Patent application reveals how you will use Apple's next big thing

Patent application reveals how you will use Apple's next big thing
Earlier this month, a report stated that Apple had "temporarily stopped" developing the AR-based Apple Glasses. This was the device that was expected to be Apple's "next big thing" and one analyst predicted that it would be bigger than the iPhone. According to CNET, Apple is still planning on releasing a mixed reality headset next year that would support both AR and VR, and feature 8K displays for each eye (7680×4320 to be precise). To put that in context, the HTC Vive Pro VR headset features a 1400 x 1600 resolution.

In April 2018, a massive leak revealed the above specs and also indicated that the headset will be powered by a 5nm processor. Currently, the 7nm process is used on chips like the Apple A11 and the Snapdragon 855 and TSMC is expected to churn out 5nm components next year. The smaller the process number, the higher the number of transistors inside the chip. So theoretically, a 5nm processor should be more powerful and conserve more energy than currently available components. The model number mentioned in today's report, T288, dates back to November 2017. Back then, the information that leaked revealed the name of a new operating system developed for the headset: rOS (for Reality Operating System).

The headset could be used for gaming, viewing digital media, browsing the web and more


Earlier this month, the U.S. Patent and Trademark Office (USPTO) published a related patent application filed by Apple. Titled Display System Having Sensors, the application discusses a head-mounted display (HMD) that uses mixed reality (AR/VR). The HMD includes sensors that gather information about the user and his or her environment. This information would include the user's expression, eye movement and hand gestures. The sensors might include one or more cameras to provide the user with a real-world view.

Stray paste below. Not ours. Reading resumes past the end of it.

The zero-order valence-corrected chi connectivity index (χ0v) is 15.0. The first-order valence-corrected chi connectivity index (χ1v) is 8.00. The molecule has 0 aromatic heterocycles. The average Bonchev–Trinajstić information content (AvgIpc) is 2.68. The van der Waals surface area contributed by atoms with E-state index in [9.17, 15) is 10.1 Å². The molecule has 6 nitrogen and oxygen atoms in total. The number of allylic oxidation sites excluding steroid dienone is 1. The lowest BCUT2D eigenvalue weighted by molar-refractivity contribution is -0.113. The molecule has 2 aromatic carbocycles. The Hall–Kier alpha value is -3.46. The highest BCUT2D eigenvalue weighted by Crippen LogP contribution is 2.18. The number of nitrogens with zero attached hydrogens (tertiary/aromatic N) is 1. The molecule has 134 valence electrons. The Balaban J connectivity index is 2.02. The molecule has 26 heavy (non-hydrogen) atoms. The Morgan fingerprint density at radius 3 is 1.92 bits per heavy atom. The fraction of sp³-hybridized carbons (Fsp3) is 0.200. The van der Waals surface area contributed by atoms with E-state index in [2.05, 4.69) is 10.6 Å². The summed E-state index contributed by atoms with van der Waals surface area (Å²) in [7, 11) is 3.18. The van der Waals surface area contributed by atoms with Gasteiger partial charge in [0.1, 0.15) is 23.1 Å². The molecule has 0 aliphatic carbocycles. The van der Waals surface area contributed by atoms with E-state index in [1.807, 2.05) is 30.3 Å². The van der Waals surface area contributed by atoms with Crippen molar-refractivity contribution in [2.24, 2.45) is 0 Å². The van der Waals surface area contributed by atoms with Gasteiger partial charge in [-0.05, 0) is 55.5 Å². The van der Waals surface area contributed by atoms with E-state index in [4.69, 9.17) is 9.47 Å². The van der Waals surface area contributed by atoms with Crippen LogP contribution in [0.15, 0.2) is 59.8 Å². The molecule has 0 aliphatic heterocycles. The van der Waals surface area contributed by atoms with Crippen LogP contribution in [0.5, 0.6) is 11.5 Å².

The mixed reality headset would merge the real-world environment captured by the sensors with the graphics created for virtual reality.  It also would show an avatar of the user's face based on "information collected by the one or more eye-tracking sensors, the one or more eyebrow sensors, and the one or more lower jaw sensors." The patent says that the HMD could sport a projector to project or display images to the user's left and right eyes and would work with applications that add virtual content to a real-world view. Examples of such applications mentioned in the patent include virtual training, gaming, viewing digital media, and browsing the web.

The patent application was originally filed by Apple back in September 2017.

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5 Comments

1. sgodsell

Posts: 7533; Member since: Mar 16, 2013

There isn't any 8k displays small enough. They don't exist, period. Plus two 8k displays is just stupid. Most likely it will be a 4k display, with maybe two 4k displays after that. PhoneArena try to think a resolution of (7680x4320 x 4 color) = 132 mb per frame. If you times that by 2, then that is 264 mb per frame, and at 60 fps = a staggering 16 GB a second. That doesn't include all the graphics rendering, or processing involved. Maybe if that is done on a desktop processor and GPU. But on a mobile SoC. I don't see that happening anytime soon. Not for at least another 4-5 years, and maybe if they are down to 2nm or 3nm manufacturing.

2. TerryD

Posts: 560; Member since: May 09, 2017

60hz isnt usually sufficient for VR which is why most VR systems are 90 or 120hz. Not sure what the source is but you're right, even 2x 4k at 60fps is more than most graphics cards on high end PC's can handle at the moment. Maybe Apple has steathily developed a GPU twice as quick and about 10 times more efficient than those that AMD and nVidia are churning out.

4. sgodsell

Posts: 7533; Member since: Mar 16, 2013

75 hz is fine if you don't have a lot of objects and rendering going on in the scene. You can even get away with 60 hz. However I agree the faster the better. I have the Oculus Rift, and 90 hz is more than fine. It's nice to dream, but nobody has displays this high, period. Wouldn't you think Magic Leap, and Microsoft Hololens would have both used higher resolution displays if they had them. Even Samsung, Google, and Facebook would be using them by now. But they just don't exist.

3. TerryD

Posts: 560; Member since: May 09, 2017

Doesn't that Patent sound a bit like Microsoft Hololens?

6. Poptart2828

Posts: 459; Member since: Jan 23, 2018

Another device locked into their walled garden

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